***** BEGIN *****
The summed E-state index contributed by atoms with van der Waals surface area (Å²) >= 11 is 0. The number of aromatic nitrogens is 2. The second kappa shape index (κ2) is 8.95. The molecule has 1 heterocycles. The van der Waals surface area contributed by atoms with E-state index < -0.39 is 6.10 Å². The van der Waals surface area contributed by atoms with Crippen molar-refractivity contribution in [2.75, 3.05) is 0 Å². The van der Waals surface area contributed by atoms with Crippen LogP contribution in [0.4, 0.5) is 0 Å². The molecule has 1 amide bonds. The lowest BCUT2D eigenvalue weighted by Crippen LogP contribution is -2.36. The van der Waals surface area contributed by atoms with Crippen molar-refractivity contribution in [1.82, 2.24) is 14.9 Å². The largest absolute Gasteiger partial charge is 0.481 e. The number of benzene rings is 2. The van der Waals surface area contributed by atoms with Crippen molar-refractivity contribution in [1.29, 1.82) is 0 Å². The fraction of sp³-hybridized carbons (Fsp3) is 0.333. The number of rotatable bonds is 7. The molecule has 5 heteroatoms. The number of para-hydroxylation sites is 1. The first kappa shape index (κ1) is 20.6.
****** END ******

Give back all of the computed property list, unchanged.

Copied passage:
The summed E-state index contributed by atoms with van der Waals surface area (Å²) >= 11 is 0. The number of aromatic nitrogens is 2. The second kappa shape index (κ2) is 8.95. The molecule has 1 heterocycles. The van der Waals surface area contributed by atoms with E-state index < -0.39 is 6.10 Å². The van der Waals surface area contributed by atoms with Crippen molar-refractivity contribution in [2.75, 3.05) is 0 Å². The van der Waals surface area contributed by atoms with Crippen LogP contribution in [0.4, 0.5) is 0 Å². The molecule has 1 amide bonds. The lowest BCUT2D eigenvalue weighted by Crippen LogP contribution is -2.36. The van der Waals surface area contributed by atoms with Crippen molar-refractivity contribution in [1.82, 2.24) is 14.9 Å². The largest absolute Gasteiger partial charge is 0.481 e. The number of benzene rings is 2. The van der Waals surface area contributed by atoms with Crippen molar-refractivity contribution in [1.29, 1.82) is 0 Å². The fraction of sp³-hybridized carbons (Fsp3) is 0.333. The number of rotatable bonds is 7. The molecule has 5 heteroatoms. The number of para-hydroxylation sites is 1. The first kappa shape index (κ1) is 20.6.